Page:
Activists fear a free trade agreement could risk lives that depend on affordable drugs.
India is one of the world’s largest producers of generic drugs, but a proposed Free Trade Agreement with the European Union could curb the supply of affordable drugs to millions of people. Many fear that multinational pharmaceutical companies will be the only ones allowed to produce and sell them. The proposed deal will affect millions of HIV positive patients in poor countries, who depend on generic drugs for their survival.
Al Jazeera’s Prerna Suri reports from New Delhi.
by Andy Worthington
Posted at www.andyworthington.co.uk on 26.3.11
Today was the long awaited TUC-led “March for the Alternative” in London, calling for jobs, growth and justice, in the face of the savage programme of public sector cuts imposed by the Tory-led coalition government, which I have been covering since October in a series of hard-hitting articles under the heading, Battle for Britain: Fighting the Coalition Government’s Vile Ideology.
Those of you who have been following my work closely will understand that I was not able to be on the march today, as I’m in St. Thomas’ Hospital, where I’m undergoing treatment for a serious and painful blocking of the blood supply to the toes of my right foot, caused by arterial damage. However, with my magnificent overview of the march from the 11th floor window of my hospital room, overlooking the Houses of Parliament, Westminster Bridge and today — crucially — the Embankment, where the march began at 12 noon, I’m able to confirm that this was undoubtedly the biggest protest I’ve ever seen, with the noble but ultimately doomed exception of the February 2003 demonstration against the Iraq War, which, with an estimated two million attendees, was by far the largest protest in British history.
Continue reading “On the Anti-Cuts Protest in London, 500,000 Say No to the Coalition Government’s Arrogant, Ideological Butchery of the British State”
Recently, there have been numerous assassination attempts on leading rebels in their eastern stronghold of Benghazi. Some documents have been found, detailing those set to be killed. And many more so-called ‘Gadaffi lists’ are thought to exist.
Continue reading “Gaddafi’s assassins and rapists”
1. Masters of their Own Destiny
Masters of their own Destiny is the first episode in Al Jazeera’s six-part series on the history of the Palestine Liberation Organisation. It looks at the challenges encountered as Palestinians sought to wrest control of their own destiny from Arab regimes and create an independent Palestinian organisation that would lead the struggle for a national home.
Continue reading “PLO: History of a Revolution”
David Cronin, author of the recently released Europe’s Alliance with Israel: Aiding the Occupation, writes in his latest piece for Mondoweiss:
If imitation is the best form of flattery, then the activists behind Israeli Apartheid Week have been paid an immense tribute. As students belonging to Palestine support groups across Britain held events to mark the annual March event, they learned of a rival initiative. A network of on-campus Zionist societies have declared their own Israeli Awareness Week over the same period.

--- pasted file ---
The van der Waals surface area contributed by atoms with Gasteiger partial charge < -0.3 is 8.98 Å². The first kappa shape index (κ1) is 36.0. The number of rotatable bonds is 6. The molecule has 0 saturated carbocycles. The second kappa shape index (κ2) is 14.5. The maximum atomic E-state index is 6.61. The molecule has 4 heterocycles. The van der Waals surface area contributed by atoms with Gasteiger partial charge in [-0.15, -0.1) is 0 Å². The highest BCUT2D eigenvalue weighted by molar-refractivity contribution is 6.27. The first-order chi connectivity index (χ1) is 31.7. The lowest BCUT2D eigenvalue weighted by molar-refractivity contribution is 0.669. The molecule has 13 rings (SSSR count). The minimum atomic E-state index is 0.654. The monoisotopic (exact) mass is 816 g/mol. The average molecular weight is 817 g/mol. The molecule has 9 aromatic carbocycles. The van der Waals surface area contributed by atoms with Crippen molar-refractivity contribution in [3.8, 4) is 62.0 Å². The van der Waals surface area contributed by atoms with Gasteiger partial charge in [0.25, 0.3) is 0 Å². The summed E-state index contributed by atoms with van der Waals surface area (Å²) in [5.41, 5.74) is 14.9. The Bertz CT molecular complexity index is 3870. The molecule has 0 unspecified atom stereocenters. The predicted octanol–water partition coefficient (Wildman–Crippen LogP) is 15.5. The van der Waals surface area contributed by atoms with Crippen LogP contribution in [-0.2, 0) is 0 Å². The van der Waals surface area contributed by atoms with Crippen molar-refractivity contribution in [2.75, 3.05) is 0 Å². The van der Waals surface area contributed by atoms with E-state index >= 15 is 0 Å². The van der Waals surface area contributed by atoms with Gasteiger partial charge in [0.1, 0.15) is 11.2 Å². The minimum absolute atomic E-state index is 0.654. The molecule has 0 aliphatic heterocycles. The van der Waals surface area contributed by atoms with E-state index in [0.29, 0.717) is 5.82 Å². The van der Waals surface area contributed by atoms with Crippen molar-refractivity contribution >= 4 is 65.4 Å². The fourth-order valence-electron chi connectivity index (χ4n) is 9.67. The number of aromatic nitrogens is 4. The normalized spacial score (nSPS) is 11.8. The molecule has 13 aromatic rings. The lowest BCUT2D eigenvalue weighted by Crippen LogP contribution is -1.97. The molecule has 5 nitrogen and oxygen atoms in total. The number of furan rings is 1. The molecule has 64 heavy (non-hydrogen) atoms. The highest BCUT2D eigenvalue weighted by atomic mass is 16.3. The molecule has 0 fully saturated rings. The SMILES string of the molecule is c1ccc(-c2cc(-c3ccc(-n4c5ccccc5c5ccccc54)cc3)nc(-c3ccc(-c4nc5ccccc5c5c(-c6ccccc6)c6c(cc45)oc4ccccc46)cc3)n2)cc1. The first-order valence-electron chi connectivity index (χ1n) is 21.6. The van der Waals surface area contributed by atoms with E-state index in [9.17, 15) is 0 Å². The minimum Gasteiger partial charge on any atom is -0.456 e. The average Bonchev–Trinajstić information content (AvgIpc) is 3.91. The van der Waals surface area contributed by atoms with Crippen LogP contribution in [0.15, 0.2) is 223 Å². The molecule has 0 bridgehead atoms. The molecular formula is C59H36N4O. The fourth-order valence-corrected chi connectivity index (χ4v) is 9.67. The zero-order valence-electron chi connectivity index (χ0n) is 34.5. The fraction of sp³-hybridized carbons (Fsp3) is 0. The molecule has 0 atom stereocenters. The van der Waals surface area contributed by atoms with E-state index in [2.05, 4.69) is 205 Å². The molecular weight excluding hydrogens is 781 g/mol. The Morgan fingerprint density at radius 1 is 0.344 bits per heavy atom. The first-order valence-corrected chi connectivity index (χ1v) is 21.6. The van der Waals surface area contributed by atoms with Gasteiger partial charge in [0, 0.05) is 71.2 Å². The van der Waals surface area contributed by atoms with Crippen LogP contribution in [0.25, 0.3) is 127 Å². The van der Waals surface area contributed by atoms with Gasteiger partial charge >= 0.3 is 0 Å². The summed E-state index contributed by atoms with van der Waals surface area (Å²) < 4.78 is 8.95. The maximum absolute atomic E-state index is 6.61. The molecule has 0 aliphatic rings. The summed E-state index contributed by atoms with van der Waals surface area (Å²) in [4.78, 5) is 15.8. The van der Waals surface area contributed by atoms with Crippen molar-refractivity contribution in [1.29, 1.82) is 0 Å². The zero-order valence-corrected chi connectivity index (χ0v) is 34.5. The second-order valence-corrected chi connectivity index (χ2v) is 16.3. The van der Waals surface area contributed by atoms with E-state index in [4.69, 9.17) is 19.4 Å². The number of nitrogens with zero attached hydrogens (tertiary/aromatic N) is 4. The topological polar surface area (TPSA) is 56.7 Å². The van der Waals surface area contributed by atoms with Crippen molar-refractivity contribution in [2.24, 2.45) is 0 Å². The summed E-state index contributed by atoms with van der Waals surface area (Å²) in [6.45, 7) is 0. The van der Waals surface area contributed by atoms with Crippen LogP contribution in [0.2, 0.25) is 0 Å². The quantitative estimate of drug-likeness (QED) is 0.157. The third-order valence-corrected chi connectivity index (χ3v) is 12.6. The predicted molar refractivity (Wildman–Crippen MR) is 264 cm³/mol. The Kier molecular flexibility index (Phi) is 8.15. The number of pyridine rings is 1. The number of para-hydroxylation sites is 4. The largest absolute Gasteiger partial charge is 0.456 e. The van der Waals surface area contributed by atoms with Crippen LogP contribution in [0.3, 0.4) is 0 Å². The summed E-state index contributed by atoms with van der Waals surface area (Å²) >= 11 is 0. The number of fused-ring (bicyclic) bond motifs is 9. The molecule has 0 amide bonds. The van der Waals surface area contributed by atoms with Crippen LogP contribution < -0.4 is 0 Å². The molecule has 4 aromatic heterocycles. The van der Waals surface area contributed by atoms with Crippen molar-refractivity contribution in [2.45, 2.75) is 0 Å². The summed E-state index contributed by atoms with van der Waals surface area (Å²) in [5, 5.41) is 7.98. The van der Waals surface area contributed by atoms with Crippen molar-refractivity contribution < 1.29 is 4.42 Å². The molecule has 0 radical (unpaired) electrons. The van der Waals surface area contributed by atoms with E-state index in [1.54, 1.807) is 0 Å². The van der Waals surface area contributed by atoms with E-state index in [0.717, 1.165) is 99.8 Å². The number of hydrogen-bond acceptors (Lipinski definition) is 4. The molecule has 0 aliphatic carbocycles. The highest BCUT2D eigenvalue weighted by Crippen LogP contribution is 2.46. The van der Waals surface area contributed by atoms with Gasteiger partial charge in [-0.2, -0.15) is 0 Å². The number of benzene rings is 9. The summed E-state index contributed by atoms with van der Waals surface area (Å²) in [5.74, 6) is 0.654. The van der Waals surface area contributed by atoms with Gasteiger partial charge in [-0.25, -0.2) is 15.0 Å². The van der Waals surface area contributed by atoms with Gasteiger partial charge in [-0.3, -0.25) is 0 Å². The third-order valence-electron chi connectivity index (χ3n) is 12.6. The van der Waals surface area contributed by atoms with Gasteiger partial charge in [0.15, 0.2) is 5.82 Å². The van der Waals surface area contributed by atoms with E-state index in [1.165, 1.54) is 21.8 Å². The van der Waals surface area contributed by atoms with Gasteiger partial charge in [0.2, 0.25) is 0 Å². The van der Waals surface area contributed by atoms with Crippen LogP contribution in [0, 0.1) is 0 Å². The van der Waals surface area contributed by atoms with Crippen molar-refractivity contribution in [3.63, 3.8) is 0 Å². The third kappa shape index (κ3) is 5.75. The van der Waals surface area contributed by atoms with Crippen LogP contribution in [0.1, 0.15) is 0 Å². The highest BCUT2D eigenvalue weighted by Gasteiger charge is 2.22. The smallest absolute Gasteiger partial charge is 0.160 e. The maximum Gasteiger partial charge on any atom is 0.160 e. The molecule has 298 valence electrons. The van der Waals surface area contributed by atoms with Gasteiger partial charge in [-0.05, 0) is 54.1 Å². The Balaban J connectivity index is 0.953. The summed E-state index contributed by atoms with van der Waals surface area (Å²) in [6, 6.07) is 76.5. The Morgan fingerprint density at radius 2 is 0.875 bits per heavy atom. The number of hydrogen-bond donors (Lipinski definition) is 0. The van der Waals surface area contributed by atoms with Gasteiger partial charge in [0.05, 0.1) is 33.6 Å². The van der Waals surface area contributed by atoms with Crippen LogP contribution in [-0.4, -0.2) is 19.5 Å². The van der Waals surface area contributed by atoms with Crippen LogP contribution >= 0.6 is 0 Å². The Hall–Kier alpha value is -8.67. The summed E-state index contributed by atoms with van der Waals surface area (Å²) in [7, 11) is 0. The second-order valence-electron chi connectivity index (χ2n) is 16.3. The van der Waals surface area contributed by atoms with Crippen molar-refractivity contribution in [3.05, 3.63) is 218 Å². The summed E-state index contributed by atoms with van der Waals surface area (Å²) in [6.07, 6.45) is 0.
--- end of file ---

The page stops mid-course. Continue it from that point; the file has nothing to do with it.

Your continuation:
The awareness week has relied heavily on gimmicks to try and counter impressions that Israel has a war addiction. Stalls staffed by visiting Israeli students have offered sugary delights labelled “Peace of Cake”; signatures have been collected for a “we support a two-state solution” petition.
Continue reading “The muzzling of Israel critics in European universities”
Syrian security forces are reported to be cracking down hard on anti-government protesters across the country.
Witnesses say at least 20 have been killed on Friday, the day activists were calling the ‘Day of Dignity’.
Al Jazeera’s Zeina Khodr has this exclusive report from the city of Dara’a.
Some (I hope exaggerated) reports say that well over a hundred people were killed in the southern Syrian city of Dera’a yesterday. And after Friday prayers today, enraged Syrians took to the streets in nearby Sunamayn, in central and suburban Damascus, in towns such as Tell and Ma’adumiyeh in the Damascus countryside, and in the cities of Homs, Hama and Lattakiya. They chanted “God, Syria, Freedom – That’s All,” and “With our Souls and Blood We Sacrifice for You, O Dera’a.” And they did sacrifice; reports suggest that many more were killed and injured by the state’s bullets this afternoon.
The officially-sanctioned chants usually heard in Syria promote sacrifice for President Bashaar al-Asad. Today a group of pro-regime demonstrators rather lamely replaced Freedom with Bashaar, as in “God, Syria, Bashaar – That’s All.” But it doesn’t work any more. Bashaar, previously perceived by many as innocent of his father’s regime’s crimes, now has blood on his hands. His name sounds like the antithesis of freedom.
Continue reading “Syrian Bloodbath”
Al Jazeera’s Empire on the history and politics of the Muslim Brotherhood.
After decades in the political wilderness, the Muslim Brotherhood became an integral part of the popular upheavals that swept through the Arab world – and while they may not have initiated the recent revolution in Egypt, the overthrow of Mubarak’s regime leaves a power vacuum that the Brotherhood are now well-positioned to fill. How will the Muslim Brotherhood reconcile their ideology with democracy?